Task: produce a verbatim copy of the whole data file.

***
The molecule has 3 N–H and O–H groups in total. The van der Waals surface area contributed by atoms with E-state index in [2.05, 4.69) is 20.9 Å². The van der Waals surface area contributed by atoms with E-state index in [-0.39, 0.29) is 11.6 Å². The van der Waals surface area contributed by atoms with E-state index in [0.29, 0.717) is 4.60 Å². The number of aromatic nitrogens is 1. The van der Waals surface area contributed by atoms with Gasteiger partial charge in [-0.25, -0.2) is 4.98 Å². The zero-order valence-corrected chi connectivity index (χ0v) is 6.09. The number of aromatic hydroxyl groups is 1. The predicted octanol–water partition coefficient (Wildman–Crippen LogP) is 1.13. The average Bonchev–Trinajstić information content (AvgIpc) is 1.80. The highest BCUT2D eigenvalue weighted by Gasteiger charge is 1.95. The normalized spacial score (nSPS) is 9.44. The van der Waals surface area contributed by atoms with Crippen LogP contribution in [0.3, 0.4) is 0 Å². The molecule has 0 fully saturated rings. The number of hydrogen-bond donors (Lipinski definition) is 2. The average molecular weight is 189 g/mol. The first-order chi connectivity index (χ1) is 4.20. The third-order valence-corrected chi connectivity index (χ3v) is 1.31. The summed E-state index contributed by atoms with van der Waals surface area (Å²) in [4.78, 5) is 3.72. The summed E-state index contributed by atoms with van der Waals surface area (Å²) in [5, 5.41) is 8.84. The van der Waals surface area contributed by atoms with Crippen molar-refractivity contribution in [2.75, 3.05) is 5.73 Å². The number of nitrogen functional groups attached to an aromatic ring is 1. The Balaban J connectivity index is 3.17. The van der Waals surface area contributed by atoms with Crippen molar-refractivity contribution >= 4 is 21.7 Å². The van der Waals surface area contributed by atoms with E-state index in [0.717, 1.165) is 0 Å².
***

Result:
The molecule has 3 N–H and O–H groups in total. The van der Waals surface area contributed by atoms with E-state index in [2.05, 4.69) is 20.9 Å². The van der Waals surface area contributed by atoms with E-state index in [-0.39, 0.29) is 11.6 Å². The van der Waals surface area contributed by atoms with E-state index in [0.29, 0.717) is 4.60 Å². The number of aromatic nitrogens is 1. The van der Waals surface area contributed by atoms with Gasteiger partial charge in [-0.25, -0.2) is 4.98 Å². The zero-order valence-corrected chi connectivity index (χ0v) is 6.09. The number of aromatic hydroxyl groups is 1. The predicted octanol–water partition coefficient (Wildman–Crippen LogP) is 1.13. The average Bonchev–Trinajstić information content (AvgIpc) is 1.80. The highest BCUT2D eigenvalue weighted by Gasteiger charge is 1.95. The normalized spacial score (nSPS) is 9.44. The van der Waals surface area contributed by atoms with Crippen LogP contribution in [0.3, 0.4) is 0 Å². The molecule has 0 fully saturated rings. The number of hydrogen-bond donors (Lipinski definition) is 2. The average molecular weight is 189 g/mol. The first-order chi connectivity index (χ1) is 4.20. The third-order valence-corrected chi connectivity index (χ3v) is 1.31. The summed E-state index contributed by atoms with van der Waals surface area (Å²) in [4.78, 5) is 3.72. The summed E-state index contributed by atoms with van der Waals surface area (Å²) in [5, 5.41) is 8.84. The van der Waals surface area contributed by atoms with Crippen molar-refractivity contribution in [2.75, 3.05) is 5.73 Å². The number of nitrogen functional groups attached to an aromatic ring is 1. The Balaban J connectivity index is 3.17. The van der Waals surface area contributed by atoms with Crippen molar-refractivity contribution >= 4 is 21.7 Å². The van der Waals surface area contributed by atoms with E-state index in [0.717, 1.165) is 0 Å².